Monday, 17 October 2016

ALBUM REVIEW: 40 Watt Sun - “Wider than the Sky”

By: TJ Kliebhan

Album Type: Full Length
Date Released: 14/10/2016
Label: Providence Records |
Svart Records


Although the record may find itself on the fringes of metal, the empathetic feelings Walker shares over soaring ten minute tracks should cause anyone who has felt anything before to reflect in some meaningful way. “Wider than the Sky” challenges its listeners to reflect for themselves, because after all it’s important to remember where one stands. 40 Watt Sun’s latest record is likely to find itself among the best records released this year.

“Wider than the Sky” CD//DD//LP track listing:

1). Stages
2). Beyond You
3). Another Room
4). Pictures
5). Craven Road
6). Marazion


The Review:
Patrick Walker enjoys his privacy. It’s no secret that the English musician tends to keep a low profile, which makes any news coming from him significant to his fans. In 2016, Walker has announced a one day performance at Roadburn festival where he will be reuniting Warning to play the “Watching from a Distance” in its entirety. Warning has been considered seminal in the revival of traditional doom metal, but do not put that genre label on what Walker does now as 40 Watt Sun.
Walker began 40 Watt Sun to address his growth as a musician and songwriter while moving on from the music he created as a young man. This year Walker finally announced a follow-up record for 40 Watt Sun marking 2016 as an exciting year for fans who have endured long periods of silence over the past three years. Label issues delayed the release of “Wider than the Sky” until now, marking the group’s first record in five years coming by way of their own Providence Records label. A Patrick Walker release has never sounded more polished or emotionally devastating than on “Wider than the Sky”.
On 40 Watt Sun’s sophomore effort, the band creates an air of maturity while Walker’s baritone pleading vocal wrestles with past relationships, meaningful physical places in his life, and the passing of time. The album is lyrically crushing, and finds Walker taking the least abstract approach to songwriting in his career.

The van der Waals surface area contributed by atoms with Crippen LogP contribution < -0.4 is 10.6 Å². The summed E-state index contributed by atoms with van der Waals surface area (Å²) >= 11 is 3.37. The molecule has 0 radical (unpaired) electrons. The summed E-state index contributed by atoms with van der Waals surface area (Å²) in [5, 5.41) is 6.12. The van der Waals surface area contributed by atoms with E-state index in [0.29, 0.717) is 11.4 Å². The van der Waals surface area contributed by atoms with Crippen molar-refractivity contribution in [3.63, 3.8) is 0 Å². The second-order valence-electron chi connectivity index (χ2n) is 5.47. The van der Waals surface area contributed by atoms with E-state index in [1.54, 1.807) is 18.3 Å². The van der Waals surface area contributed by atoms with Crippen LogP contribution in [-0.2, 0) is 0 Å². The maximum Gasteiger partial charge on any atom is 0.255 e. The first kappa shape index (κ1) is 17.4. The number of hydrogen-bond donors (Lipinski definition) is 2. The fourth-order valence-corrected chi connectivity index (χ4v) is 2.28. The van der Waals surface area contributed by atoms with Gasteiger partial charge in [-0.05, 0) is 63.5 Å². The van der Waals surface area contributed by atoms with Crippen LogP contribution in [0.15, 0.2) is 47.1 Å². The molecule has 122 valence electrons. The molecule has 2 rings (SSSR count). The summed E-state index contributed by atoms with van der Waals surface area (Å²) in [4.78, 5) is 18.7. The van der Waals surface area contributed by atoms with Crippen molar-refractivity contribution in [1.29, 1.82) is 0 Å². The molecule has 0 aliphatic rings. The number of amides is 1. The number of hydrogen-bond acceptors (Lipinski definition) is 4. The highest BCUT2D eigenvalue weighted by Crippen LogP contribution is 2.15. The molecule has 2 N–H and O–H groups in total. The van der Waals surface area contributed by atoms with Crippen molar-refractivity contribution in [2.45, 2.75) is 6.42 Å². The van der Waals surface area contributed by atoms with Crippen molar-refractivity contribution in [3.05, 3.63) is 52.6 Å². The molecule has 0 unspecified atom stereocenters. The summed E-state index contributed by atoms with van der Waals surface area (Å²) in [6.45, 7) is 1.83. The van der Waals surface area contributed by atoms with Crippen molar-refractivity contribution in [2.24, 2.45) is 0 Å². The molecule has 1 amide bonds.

The massive opening track “Stages” clocks in at over sixteen minutes and features chilling lines such as, “the heart of the matter that both of us can’t hide…I’m feeling everything like nothing in my life.” Walker has always touted that his lyrics are simply what he experiences. The drama that his voice as well as the slow, rhythmic delivery are fitting for this incredibly genuine collection of words. Walker’s chosen canvas for these ubiquitous tales is around ten minutes, but he proves he is able to deliver equally traumatic words on the short final track “Marazion”. The track finds Walker longing for the coastal town while aching, “if I could just be strong enough, but I don’t want to face it.”
While Walker can come off as a dreary character, these six tracks offer a diverse array of subjects that come with his unique perspective on, with the only constant from track to track being the level of personal intimacy that Walker brings to each song.
Musically, this is 40 Watt Sun’s cleanest record. The crushing atmosphere and distortion that Warning created was severely scaled back on 40 Watt Sun’s first record “The Inside Room.” Indeed “Wider than the Sky” takes the cleaner tones even further. This is still very much a guitar driven record and the pacing is similar to past releases in the Walker canon, but everything sounds more refined. This new record sounds as if it will seamlessly transition to the solo acoustic shows that Patrick Walker frequently performs. Many of the these tracks feature a sound for the opening couple minutes that slowly gets expanded upon by incorporating more instruments or feature a slight change in pace with a new riff. The tracks unfold in subtle ways and brilliantly derive significance out of minimalism. “Another Room” and “Craven Road” are perfect examples of how Walker is a master of maximizing the power of a shift in pace using a similar melody and tone without introducing numerous new instruments to the fold.
Wider than the Sky” demonstrates that 40 Watt Sun is not dedicated to any sound or existing to satisfy the clamors of Doom metal fans. The band has aged and refused to compromise their vision, and in the process has created a release which could be considered as one Patrick Walker’s best. Although the record may find itself on the fringes of metal, the empathetic feelings Walker shares over soaring ten minute tracks should cause anyone who has felt anything before to reflect in some meaningful way. “Wider than the Sky” challenges its listeners to reflect for themselves, because after all it’s important to remember where one stands. 40 Watt Sun’s latest record is likely to find itself among the best records released this year.
“Wider Than the Sky” is available here

Band info: facebook

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